Divorce Lawyers in Ingham County

Under what circumstances would I not be entitled to receive alimony in the State of Michigan?

Alimony is generally awarded to one spouse when the division of the estate and assets is “insufficient for the suitable support and maintenance of either party and any children of the marriage who are committed to the care and custody of either party” [Source: Michigan Revised Statute of 1846 Section 552.23]. For instance, let’s say you chose to stay at home and manage your household while your spouse pursued his or her career and served as the financial provider for the family during your marriage. Given the circumstances, you would likely be entitled to receive alimony, or spousal support, if you two divorced and you were able to prove that you were financially dependent on your spouse and need the support.

While alimony can be quite beneficial for a divorcee to receive as it can help them get on their feet after the divorce has been finalized, it isn’t awarded in every case. In fact, there are circumstances that could prevent you from receiving this money. If you are planning on filing for divorce in Ingham County, Michigan and are considering requesting alimony from your spouse, you should discuss with a MI alimony lawyer whether you would be a potential candidate to receive this type of financial support.

In the meantime, we do encourage you to read through the information provided below that addresses when a spouse may not be entitled to collect alimony after his or her divorce.

When might a spouse not be eligible for alimony in Ingham County, Michigan?

  1. You and your spouse signed a prenuptial agreement at the beginning of your marriage that excluded either spouse from collecting alimony. Although this clause of your prenuptial agreement may not stand in court when you file for divorce, it could which means you may not be entitled to collect alimony. However, with a skilled and experienced divorce lawyer such as Stuart R. Shafer representing you, you increase your chances of having a judge waive this clause so that you are able to get the financial support you need and deserve.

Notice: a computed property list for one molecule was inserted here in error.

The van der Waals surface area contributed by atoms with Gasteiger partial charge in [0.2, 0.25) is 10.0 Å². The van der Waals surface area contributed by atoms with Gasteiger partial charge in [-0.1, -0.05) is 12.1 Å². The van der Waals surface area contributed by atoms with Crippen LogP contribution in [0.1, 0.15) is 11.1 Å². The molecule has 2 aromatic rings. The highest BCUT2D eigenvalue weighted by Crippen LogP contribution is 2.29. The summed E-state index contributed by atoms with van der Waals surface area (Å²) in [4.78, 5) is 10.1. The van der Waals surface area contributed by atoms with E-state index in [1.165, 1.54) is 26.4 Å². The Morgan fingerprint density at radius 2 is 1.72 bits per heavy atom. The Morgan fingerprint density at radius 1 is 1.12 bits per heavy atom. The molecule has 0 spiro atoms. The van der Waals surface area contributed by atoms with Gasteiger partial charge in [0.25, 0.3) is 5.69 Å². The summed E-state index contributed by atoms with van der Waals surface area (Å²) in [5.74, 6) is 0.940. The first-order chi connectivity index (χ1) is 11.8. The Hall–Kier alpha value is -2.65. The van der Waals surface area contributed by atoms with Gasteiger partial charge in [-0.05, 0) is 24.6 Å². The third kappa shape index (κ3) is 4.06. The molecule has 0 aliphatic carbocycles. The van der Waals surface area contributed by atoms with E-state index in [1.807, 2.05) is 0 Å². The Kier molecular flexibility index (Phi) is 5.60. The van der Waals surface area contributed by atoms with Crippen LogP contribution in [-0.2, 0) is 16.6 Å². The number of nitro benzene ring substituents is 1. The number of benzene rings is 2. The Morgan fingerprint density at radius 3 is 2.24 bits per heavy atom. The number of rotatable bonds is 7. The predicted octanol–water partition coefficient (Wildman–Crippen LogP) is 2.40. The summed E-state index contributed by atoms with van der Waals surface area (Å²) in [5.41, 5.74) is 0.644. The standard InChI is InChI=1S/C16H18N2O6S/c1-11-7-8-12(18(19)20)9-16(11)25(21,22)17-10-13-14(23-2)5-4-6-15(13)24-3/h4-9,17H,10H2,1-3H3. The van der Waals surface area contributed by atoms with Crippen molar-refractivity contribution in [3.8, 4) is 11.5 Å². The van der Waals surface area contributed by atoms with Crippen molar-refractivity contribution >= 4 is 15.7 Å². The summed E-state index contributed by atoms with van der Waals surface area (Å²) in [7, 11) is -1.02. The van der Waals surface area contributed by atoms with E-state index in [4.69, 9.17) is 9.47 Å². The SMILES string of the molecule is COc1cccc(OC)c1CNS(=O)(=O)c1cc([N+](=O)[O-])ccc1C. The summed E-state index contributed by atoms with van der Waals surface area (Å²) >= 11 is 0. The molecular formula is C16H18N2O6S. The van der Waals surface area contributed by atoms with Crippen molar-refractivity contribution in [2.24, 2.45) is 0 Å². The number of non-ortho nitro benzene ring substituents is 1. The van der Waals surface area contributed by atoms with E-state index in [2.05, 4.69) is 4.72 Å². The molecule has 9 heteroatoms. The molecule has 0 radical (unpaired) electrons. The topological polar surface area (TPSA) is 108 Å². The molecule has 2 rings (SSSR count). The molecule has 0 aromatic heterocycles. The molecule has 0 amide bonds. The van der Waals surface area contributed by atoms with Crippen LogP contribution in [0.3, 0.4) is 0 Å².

1. You didn’t obtain an order from the court for alimony. If your spouse agreed in private to pay you a certain amount each month for alimony but the two of you never signed a court order that stipulated payment terms, your spouse isn’t actually obligated to pay you. Unless you obtain a court order that states how much your spouse is required to pay and when, he or she does not have to pay you the amount the two of you privately agreed upon.

Tip: If you are divorcing your spouse and want to receive alimony, it would be in your best interest to have an Ingham County, MI alimony attorney request that the court draw up a legal agreement between you and your spouse that requires him or her to pay you spousal support. Sometimes, the court will require a spouse to pay the support in one lump sum while in other cases, a judge may order him or her to make monthly payments to you.

  1. You plan to remarry after your divorce is finalized. If you plan to remarry after your divorce, you may only be eligible to receive payments for the period of time that you remain unmarried. Once you choose to get married again, your ex-spouse can request that alimony payments stop given the court-ordered payment in the first place.
  2. You don’t qualify for it. Before a judge orders one party to pay alimony to the other, they must determine whether that party is actually entitled to receive it. If you started working while you and your spouse were separated and are now earning enough income to support yourself, the judge may not believe you are in need of spousal support. Aside from income, there are other factors the court will use to base its decision on whether one party should receive spousal support over the other.

If you would like to find out what factors are used to determine if a spouse qualifies for alimony, speak with Ingham County alimony lawyer Stuart R. Shafer. Not only can the Law Offices of Stuart R. Shafer, P.C. help you determine if your circumstances permit you to collect alimony, but we can also provide you with the legal representation you need to ensure the court handles your divorce case fairly. If you would like to schedule a consultation to learn more about collecting spousal support in the State of Michigan or discuss any other concerns you might have, give us a call at 517-487-6603.

 

You can reach the Law Offices of Stuart R. Shafer, P.C. at:

1223 Turner Street, #333

Lansing, MI 48906

Phone: 517-487-6603

Website: www.stushafer.com